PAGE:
New catalysts could make acrylics from corn cheaper than fossil equivalent

18 January 2023 | Muriel Cozier

Catalyst exhibits substantially higher performance when benchmarked against other classes of leading catalysts.

Researchers, led by the University of Minnesota, US, have developed what they say is a new catalyst technology that can convert renewable feedstock, such as corn, into acrylic acid and acrylates, which can be used the traditional applications including paints, coatings and superabsorbent polymers used in disposable nappies.

Publishing their research in the Journal of the American Chemical Society Gold , the researchers said that their catalyst formulation converts lactic acid-based chemicals derived from corn to acrylic acid and acrylates, with the highest yield achieved to date. They added that the catalyst also ‘exhibits substantially higher performance when benchmarked against other classes of leading catalysts’.

Acrylic acid and acrylates are high production volume chemicals widely used in a number of everyday applications. Acrylics are traditionally made through the oxidation of propylene derived from petroleum. However, the research team points out that in recent years, lactic acid derived from corn has been of increasing interest, and has led the corn industry to expand beyond food and livestock feed markets into the production of chemicals.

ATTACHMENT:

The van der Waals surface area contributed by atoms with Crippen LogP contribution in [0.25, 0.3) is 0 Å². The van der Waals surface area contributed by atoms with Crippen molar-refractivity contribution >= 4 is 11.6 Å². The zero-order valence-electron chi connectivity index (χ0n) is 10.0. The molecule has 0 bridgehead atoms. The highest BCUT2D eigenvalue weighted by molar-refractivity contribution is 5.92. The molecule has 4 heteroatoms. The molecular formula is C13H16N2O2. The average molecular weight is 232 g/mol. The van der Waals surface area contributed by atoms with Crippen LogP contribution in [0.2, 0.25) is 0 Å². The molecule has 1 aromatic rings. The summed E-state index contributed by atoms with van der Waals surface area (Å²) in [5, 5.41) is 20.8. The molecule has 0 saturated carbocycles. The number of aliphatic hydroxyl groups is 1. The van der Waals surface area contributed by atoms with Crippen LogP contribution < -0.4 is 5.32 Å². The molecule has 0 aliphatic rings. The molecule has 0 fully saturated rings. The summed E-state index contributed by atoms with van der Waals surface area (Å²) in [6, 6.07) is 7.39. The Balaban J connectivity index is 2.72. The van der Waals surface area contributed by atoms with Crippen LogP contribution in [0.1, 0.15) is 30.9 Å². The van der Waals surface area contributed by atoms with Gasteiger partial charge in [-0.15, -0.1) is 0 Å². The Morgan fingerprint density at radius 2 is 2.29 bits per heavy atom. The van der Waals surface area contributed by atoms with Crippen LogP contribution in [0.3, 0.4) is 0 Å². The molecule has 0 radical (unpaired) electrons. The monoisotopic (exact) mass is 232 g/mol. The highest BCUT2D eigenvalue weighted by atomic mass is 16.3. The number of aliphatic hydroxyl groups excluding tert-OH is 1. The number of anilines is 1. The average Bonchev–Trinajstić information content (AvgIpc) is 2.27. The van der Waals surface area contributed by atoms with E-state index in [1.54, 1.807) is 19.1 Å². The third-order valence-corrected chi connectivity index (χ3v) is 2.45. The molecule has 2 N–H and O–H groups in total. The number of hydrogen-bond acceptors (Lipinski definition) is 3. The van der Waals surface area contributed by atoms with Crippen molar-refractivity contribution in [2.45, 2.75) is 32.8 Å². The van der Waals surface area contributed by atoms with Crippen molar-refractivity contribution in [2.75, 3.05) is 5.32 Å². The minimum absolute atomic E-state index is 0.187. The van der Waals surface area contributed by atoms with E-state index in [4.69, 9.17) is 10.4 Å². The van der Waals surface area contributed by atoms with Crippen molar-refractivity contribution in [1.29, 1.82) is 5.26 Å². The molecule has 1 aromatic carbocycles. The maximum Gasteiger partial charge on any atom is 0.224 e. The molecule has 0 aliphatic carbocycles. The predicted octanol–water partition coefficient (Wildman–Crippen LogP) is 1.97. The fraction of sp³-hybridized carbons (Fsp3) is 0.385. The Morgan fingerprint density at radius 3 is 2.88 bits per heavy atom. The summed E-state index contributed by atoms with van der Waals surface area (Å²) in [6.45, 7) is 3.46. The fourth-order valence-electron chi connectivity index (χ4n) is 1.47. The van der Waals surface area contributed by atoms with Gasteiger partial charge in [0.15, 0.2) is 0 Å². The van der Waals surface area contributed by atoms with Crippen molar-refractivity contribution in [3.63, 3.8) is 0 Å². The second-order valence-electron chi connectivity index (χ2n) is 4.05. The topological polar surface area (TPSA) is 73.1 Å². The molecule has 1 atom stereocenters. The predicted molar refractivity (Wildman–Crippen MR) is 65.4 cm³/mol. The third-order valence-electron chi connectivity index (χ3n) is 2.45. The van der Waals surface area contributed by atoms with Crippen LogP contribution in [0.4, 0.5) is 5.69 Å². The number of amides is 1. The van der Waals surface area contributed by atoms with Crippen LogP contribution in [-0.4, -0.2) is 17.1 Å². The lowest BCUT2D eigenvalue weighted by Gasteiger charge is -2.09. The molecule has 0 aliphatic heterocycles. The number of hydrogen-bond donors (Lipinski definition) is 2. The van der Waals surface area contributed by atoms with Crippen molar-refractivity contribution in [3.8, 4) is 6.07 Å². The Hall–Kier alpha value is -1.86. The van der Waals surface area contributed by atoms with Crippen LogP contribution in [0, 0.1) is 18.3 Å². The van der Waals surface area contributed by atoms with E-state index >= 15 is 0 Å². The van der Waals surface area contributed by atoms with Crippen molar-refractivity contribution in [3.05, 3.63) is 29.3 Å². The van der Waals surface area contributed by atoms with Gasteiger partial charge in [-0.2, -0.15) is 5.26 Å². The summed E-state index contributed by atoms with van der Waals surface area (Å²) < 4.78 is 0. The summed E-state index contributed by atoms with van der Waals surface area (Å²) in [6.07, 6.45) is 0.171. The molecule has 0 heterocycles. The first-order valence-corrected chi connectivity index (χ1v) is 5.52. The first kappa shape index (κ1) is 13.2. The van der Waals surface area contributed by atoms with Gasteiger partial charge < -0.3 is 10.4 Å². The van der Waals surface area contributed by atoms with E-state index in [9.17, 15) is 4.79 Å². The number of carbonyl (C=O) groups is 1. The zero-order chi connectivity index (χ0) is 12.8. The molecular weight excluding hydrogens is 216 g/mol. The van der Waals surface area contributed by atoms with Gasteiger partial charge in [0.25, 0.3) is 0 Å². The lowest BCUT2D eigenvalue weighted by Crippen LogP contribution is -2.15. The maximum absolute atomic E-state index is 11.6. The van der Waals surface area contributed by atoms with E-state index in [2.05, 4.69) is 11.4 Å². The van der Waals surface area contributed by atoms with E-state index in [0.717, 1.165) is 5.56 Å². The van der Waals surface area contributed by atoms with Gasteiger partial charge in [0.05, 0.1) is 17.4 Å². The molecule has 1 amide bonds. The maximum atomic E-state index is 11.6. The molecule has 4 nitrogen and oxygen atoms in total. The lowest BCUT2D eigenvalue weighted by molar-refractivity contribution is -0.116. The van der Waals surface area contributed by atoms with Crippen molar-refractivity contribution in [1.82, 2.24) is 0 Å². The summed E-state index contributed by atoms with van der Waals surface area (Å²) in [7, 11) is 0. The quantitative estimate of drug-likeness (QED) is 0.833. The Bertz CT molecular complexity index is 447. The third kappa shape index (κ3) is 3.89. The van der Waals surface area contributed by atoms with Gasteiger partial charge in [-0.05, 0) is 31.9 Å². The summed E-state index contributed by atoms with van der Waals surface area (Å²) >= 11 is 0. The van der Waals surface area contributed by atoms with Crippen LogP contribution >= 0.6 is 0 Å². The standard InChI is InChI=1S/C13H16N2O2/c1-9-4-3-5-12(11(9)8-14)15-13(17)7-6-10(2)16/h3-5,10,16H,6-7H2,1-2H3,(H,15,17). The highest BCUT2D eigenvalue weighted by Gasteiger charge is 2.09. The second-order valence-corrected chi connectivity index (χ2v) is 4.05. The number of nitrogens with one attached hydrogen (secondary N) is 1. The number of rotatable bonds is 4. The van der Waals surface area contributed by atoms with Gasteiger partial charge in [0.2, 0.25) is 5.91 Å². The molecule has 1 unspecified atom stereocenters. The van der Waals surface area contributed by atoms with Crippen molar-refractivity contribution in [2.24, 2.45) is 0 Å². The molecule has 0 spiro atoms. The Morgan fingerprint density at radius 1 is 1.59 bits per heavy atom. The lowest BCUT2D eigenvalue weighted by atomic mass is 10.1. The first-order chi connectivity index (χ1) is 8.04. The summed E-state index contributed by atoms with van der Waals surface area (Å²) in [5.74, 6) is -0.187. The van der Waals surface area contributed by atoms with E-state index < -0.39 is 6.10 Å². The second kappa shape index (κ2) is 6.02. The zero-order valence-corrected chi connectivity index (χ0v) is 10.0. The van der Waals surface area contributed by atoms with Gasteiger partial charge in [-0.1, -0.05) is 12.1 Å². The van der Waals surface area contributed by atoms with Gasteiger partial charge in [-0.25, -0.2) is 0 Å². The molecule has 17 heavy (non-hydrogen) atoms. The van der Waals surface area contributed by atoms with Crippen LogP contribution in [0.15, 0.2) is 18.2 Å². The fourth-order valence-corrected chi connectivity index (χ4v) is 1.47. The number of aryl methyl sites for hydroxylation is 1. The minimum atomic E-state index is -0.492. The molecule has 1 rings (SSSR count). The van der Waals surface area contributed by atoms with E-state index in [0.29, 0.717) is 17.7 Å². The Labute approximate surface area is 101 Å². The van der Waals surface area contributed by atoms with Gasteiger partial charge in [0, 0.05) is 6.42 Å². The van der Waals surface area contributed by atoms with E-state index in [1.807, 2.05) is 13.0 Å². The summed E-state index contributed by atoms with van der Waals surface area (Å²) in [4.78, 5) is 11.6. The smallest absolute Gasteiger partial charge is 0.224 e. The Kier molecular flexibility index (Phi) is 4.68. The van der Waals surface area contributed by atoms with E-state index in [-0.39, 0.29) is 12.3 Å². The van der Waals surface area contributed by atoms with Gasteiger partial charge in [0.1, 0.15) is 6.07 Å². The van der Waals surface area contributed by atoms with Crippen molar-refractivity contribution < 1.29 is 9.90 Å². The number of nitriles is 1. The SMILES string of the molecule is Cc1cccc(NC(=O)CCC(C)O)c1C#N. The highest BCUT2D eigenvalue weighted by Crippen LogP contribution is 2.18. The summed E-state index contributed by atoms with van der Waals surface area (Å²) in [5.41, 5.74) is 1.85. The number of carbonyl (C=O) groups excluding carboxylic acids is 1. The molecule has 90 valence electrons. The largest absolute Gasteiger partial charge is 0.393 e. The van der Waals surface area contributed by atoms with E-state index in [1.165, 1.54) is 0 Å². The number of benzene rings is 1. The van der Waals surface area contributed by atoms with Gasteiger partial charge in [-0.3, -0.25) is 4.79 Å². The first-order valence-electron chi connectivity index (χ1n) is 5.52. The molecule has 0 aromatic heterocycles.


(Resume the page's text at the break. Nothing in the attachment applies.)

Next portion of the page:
The research team says that its new catalyst formulation substantially reduces the cost of manufacturing renewable acrylic acid and acrylates from corn by improving yield and reducing waste. They add that this development could, for the first time, take the price of renewable acrylic acid below that produced from fossil-derived chemicals.

‘A grand challenge in the Centre for Sustainable Polymers is the efficient and sustainable conversion of biomass to polymer ingredients, and this work represents a groundbreaking solution to that challenge that will have lasting impacts,’ said Professor Marc Hillmyer, Director of the Centre for Sustainable Polymers and a Professor in the College of Science and Engineering at the University of Minnesota.

The researchers intend to continue their basic research on catalyst design to understand the fundamental aspects of the chemistry, with financial support from the Centre for Sustainable Polymers at the University of Minnesota.

On 17 March 2023 SCI’s Early Careers Materials Chemistry AGM will be held at SCI’s London Headquarters. Delegates will have the opportunity to hear a talk from Dr Mark Issacs, Research Associate – University College London, Experimental Officer and Coordinator - HarwellXPS – EPSRC National Research Facility for Photoelectron Spectroscopy.

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